Then who is this DNStination, Inc. then?  Googling the address of this “company” tells us exactly who it is.  The address maps directly to none other than MarkMonitor itself.

Since we know Google is behind it’s registration, what is Google Checkout going to be?  I think it will be a shopping cart system to help websites accept payment for their items online.  The money site owners make will be deposited into a holding account at Google — just like AdSense works.

Isn’t this starting to sound a lot like PayPal?  Who knows, they could even offer a Google branded Mastercard “debit card” like PayPal’s ATM/Debit Card — after all, the domain googlemastercard.com is registered to Google too.

If this is indeed what they are planning, it would make sense for Google Checkout to tie into Google Analytics so website owners can easily track with certainty how their AdWords campaign is directly affecting sales — right through the checkout process. 

Maybe one day Google will even provide an inventory management solution with an API so websites can have their inventory in Google Base and on their own website without double entry.

Google and Dell in software deal June 15, 2006

Posted by cbeech in News - Google.
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Computer giant Dell and internet search engine Google have reached a deal to install Google software on Dell’s PCs before they leave the factory.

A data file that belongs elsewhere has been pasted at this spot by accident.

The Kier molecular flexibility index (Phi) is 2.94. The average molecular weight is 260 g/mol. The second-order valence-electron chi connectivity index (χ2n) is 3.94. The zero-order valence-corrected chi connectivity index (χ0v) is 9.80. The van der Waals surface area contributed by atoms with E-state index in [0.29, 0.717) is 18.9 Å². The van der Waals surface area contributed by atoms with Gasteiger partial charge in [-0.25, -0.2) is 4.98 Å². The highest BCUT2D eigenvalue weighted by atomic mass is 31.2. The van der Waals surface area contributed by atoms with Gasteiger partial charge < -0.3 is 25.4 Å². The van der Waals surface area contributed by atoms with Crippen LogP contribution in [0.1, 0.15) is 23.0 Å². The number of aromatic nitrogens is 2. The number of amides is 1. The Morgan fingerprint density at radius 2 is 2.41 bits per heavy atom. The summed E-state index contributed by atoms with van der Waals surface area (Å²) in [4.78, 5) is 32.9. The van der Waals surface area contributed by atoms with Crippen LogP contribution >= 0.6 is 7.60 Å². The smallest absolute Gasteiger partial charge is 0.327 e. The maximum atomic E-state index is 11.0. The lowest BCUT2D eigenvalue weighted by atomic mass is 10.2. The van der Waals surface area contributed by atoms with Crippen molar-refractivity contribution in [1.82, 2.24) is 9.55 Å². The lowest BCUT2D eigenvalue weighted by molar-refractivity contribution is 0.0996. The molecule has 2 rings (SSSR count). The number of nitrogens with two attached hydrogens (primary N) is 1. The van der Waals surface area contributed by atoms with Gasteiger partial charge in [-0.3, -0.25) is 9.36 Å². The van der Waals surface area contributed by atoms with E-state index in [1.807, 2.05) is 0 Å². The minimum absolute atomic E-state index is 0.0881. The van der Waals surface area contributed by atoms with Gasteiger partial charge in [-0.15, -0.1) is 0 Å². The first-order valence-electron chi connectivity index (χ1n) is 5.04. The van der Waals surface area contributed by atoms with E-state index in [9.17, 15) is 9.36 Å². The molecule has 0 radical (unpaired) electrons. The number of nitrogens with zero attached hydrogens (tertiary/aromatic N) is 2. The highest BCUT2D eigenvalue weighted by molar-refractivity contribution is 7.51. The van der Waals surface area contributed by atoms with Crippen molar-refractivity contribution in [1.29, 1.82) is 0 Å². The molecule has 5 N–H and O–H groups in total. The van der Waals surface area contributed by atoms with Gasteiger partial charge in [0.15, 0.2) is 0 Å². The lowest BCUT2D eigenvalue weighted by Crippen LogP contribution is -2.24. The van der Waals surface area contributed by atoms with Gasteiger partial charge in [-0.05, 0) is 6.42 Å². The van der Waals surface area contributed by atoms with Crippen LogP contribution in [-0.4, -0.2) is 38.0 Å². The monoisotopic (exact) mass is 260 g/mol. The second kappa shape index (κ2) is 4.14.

The Dell computers will contain Google software including several personal computer applications, a Google toolbar and a co-branded homepage.

Both firms will receive revenue from the deal, but details remain unknown.

Google chief executive Eric Schmidt said that it was the first of several such deals.

Turning point

Speaking to a group of investors during a Goldman Sachs internet conference, Mr Schmidt said: “There is probably more to come.”

Dell made no comment.

The agreement between the world’s largest personal computer company and Google, comes after the two firms announced in February that they were in talks about installing Google’s software on Dell computers.

The talks came about after Yahoo pulled out of negotiations.

The deal could mark a major turning point for Google and mark a serious threat to rival Microsoft.

Microsoft and Google have adopted different business models.

Instead of selling software to make a profit, Google makes money by selling advertising to firms that want access to those who use its free products.

Microsoft has identified this sort of software as a key threat to its business, which relies on the healthy margins it earns from Windows and its Office productivity suite.